The Lunar New Year is a 15 day festival around the first new moon of the traditional Chinese calendar. This calendar is based on the phases of the moon, so the dates change.
The festival is also known as the Spring Festival since it falls when the seasons change from winter to spring.
The festival is an important time to spend with family, giving thanks for the previous year and expressing hope for a prosperous year to come.
In the Chinese lunar calendar, years are named after animals in a 12 year cycle. This animal is said to set the destiny and characters of the people born in the year. It is a little similar to western horoscopes.
In one of the most popular folktales about how the ‘12 zodiac animals’ were chosen, the Jade Emperor (the first god and heavenly emperor) summoned all the animals for a race.
The kindly ox was leading, but he stopped to help the rat cross a river. When they were almost at the other side, the cunning rat jumped ashore, winning the race by a whisker, and became the first animal of the zodiac. The pig stopped to eat and fell asleep, becoming the last zodiac animal often associated with greed.
The animals are also said to balance ‘yin’ and ‘yang’ in the cycle and so bring harmony, a key goal of Daoist thought.
The Chinese New Year celebrations have ancient origins and you would think that it would ‘always’ have been celebrated. Actually, the Spring Festival was outlawed after 1949 under Chairman Mao as a ‘religious festival’.
With China’s ‘open door’ policy from 1978, and particularly since 1996 when a week long holiday was introduced, the Spring Festival has been celebrated once again.
The festival is also celebrated by large Chinese populations outside China. Many Chinese labourers came to San Francisco as part of the 1860s ‘gold rush’. The Spring Festival has been marked ever since, in one of the longest running Chinese New Year celebrations.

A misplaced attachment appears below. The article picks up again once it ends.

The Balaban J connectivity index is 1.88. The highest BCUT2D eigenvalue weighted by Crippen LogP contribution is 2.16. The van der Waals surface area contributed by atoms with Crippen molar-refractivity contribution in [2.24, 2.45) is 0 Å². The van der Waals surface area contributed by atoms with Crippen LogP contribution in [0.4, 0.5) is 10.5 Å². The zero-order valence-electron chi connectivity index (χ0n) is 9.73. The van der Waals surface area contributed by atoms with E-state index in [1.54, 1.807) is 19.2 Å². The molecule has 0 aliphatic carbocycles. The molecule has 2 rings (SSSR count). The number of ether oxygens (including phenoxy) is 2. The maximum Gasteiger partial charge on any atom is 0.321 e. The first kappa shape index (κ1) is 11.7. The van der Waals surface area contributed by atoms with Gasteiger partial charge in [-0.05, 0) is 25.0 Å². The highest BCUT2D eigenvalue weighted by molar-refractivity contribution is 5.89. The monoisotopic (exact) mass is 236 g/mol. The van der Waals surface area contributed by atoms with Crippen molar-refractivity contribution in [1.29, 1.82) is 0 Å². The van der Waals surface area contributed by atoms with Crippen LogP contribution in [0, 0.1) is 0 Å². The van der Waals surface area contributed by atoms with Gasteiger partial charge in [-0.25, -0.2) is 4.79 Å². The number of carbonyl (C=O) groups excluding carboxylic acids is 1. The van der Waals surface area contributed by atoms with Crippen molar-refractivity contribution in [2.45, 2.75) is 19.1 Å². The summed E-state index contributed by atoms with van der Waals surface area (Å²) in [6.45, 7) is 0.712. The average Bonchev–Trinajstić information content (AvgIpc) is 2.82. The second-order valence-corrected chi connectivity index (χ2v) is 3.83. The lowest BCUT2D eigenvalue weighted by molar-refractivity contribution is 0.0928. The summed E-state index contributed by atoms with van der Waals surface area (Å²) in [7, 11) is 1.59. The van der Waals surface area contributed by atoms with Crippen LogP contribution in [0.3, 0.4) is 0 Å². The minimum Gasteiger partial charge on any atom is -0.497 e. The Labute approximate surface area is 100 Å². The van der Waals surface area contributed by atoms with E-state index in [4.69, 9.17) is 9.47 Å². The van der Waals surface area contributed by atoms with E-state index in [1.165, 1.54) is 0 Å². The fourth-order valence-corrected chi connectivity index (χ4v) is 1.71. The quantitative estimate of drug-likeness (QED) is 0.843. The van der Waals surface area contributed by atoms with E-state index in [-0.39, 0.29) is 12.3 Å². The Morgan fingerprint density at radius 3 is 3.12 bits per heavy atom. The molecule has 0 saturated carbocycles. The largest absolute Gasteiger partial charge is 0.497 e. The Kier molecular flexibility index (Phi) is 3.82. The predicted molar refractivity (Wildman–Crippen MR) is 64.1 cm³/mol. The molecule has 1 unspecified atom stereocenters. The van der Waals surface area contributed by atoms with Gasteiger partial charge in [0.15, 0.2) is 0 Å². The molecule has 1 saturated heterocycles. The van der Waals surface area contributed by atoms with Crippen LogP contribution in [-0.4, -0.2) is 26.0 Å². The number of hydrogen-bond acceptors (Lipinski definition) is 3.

There are various Chinese New Year customs, similar to Christmas in the west. Before the new year, homes are cleaned to sweep away bad luck. While on the first day of the new year, homes should not be swept or all the year’s good luck will be swept out.
Also certain foods and colors are prized because they are believed to bring good luck. In southern China, oranges are prized because the Cantonese words for ‘gold’ and ‘mandarin orange’ sound similar. Likewise in northern China, boiled dumplings (jiaozi) are indispensable. They are shaped like gold ingots and symbolise wealth in the year ahead.
In Chinese, “May there be surpluses every year” sounds similar to “May there be fish every year”. The final course of the new year’s eve feast is a whole fish symbolising prosperity, ‘having money leftover’, hence abundance. For stronger symbolism, it will not be eaten completely.
The traditional practices of Chinese New Year can make the festival a difficult time for Christians as they choose not to join in some traditions. However, many Chinese Christians will go home to celebrate with friends and family.
Will you pray for Christians at Lunar New Year? Pray that they will take the gospel home with them.